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Mordechai Podchlebnik

Last Update 23 August 2006

Mordechai (Michael) Podchlebnik (Podklebnik, Podchlewnik) was a Jew from the village of Bugaj, north of Kolo (German: Warthbrücken) and Chelmno (German: Kulmhof) in the annexed Warthegau. As part of the action to make the Warthegau, like the rest of the Greater German Reich, "judenrein" (free of Jews), the Jews of many towns and villages in the area were deported to the extermination camp in Chelmno between December 1941 and mid-April 1942, and murdered there. The Gypsies in the area, also “Untermenschen” in the Nazi racial hierarchy, were to meet the same fate.

Podchlebnik was a prisoner in Chelmno during the first phase of the extermination camp. He was selected with 29 others in a round-up, around New Year 1942. He applied for work in the Waldkommando (forest command), a grave-diggers squad. He and his fellow prisoners had to dig the pits in the forest, in which the victims of the Chelmno gas vans (Gypsies and Jews) were buried. There were about 8 or 9 gas van transports per day, according to the account of fellow digger Szlamek Bajler (also known by the name of Yakov Grojanowski), each of them containing some 50 - 70 corpses.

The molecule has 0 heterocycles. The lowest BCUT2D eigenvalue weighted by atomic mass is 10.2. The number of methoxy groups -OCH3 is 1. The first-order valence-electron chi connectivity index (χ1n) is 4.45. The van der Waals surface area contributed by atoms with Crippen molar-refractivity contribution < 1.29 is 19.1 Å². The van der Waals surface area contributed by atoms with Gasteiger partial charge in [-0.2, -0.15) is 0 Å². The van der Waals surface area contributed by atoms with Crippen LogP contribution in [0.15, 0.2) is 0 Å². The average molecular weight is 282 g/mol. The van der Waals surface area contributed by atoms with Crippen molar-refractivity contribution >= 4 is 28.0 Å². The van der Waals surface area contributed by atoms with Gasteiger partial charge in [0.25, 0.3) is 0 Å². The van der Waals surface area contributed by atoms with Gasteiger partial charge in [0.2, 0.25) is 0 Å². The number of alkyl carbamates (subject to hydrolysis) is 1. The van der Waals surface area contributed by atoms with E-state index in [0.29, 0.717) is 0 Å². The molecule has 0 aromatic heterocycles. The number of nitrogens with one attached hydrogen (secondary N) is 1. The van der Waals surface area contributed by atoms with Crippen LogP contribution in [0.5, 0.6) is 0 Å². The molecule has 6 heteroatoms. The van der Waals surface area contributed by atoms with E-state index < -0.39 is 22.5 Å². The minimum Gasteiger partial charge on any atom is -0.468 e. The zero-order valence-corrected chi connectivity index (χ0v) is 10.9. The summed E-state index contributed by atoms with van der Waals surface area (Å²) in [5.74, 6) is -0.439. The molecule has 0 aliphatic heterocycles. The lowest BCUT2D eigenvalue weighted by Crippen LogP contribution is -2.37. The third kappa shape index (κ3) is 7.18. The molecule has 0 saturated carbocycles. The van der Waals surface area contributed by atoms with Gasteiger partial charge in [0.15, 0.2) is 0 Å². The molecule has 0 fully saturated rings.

After only a few days Podchlebnik discovered that his wife, his seven year-old son and his five year-old daughter were among the victims. Overwhelmed by grief, he asked to be shot in the same pit in which his family was interred, but an SS guard refused the appeal: “You have enough strength, you can work.”

Podchlebnik is mentioned in Bajler’s account of Thursday 15 January 1942, as joining with Bajler’s in saying the mourner’s prayer over the pit in which Bajler’s brother and parents had been buried that day.

Podchlebnik eventually escaped from the Waldkommando, as did Bajler.
Bajler was later deported to Belzec and gassed there. Podchlebnik survived the war. He gave evidence at the Eichmann trial in 1961 in Jerusalem. He is also to be seen in Lanzmann's film "Shoah", in two short appearences in the beginning.

Gilbert, Martin. The Holocaust – The Jewish Tragedy, William Collins Sons & Co. Limited, London, 1986

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